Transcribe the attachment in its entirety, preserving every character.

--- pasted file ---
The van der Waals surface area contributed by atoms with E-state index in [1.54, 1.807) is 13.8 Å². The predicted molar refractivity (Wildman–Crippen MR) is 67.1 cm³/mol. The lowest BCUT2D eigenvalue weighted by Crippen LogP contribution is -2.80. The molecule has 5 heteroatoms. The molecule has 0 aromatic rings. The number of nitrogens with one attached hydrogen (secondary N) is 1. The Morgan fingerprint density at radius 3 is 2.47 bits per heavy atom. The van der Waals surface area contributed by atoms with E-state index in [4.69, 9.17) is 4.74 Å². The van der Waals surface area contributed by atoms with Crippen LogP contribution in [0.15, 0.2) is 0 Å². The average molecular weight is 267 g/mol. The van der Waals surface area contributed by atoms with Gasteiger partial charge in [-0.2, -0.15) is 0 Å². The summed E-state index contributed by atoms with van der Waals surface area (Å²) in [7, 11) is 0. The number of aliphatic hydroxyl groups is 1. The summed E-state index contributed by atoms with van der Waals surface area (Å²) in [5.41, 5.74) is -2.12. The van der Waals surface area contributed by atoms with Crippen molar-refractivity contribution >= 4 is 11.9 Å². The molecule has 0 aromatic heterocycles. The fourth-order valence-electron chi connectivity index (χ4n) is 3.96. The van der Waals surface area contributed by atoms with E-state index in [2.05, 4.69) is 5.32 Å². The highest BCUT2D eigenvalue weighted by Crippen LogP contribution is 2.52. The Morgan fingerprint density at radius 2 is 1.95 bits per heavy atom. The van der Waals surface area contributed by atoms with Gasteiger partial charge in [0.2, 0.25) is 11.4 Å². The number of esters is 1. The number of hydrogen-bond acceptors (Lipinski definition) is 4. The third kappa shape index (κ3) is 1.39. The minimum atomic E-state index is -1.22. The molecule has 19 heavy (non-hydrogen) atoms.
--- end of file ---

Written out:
The van der Waals surface area contributed by atoms with E-state index in [1.54, 1.807) is 13.8 Å². The predicted molar refractivity (Wildman–Crippen MR) is 67.1 cm³/mol. The lowest BCUT2D eigenvalue weighted by Crippen LogP contribution is -2.80. The molecule has 5 heteroatoms. The molecule has 0 aromatic rings. The number of nitrogens with one attached hydrogen (secondary N) is 1. The Morgan fingerprint density at radius 3 is 2.47 bits per heavy atom. The van der Waals surface area contributed by atoms with E-state index in [4.69, 9.17) is 4.74 Å². The van der Waals surface area contributed by atoms with Crippen LogP contribution in [0.15, 0.2) is 0 Å². The average molecular weight is 267 g/mol. The van der Waals surface area contributed by atoms with Gasteiger partial charge in [-0.2, -0.15) is 0 Å². The summed E-state index contributed by atoms with van der Waals surface area (Å²) in [7, 11) is 0. The number of aliphatic hydroxyl groups is 1. The summed E-state index contributed by atoms with van der Waals surface area (Å²) in [5.41, 5.74) is -2.12. The van der Waals surface area contributed by atoms with Crippen molar-refractivity contribution >= 4 is 11.9 Å². The molecule has 0 aromatic heterocycles. The fourth-order valence-electron chi connectivity index (χ4n) is 3.96. The van der Waals surface area contributed by atoms with E-state index in [2.05, 4.69) is 5.32 Å². The highest BCUT2D eigenvalue weighted by Crippen LogP contribution is 2.52. The Morgan fingerprint density at radius 2 is 1.95 bits per heavy atom. The van der Waals surface area contributed by atoms with Gasteiger partial charge in [0.2, 0.25) is 11.4 Å². The number of esters is 1. The number of hydrogen-bond acceptors (Lipinski definition) is 4. The third kappa shape index (κ3) is 1.39. The minimum atomic E-state index is -1.22. The molecule has 19 heavy (non-hydrogen) atoms.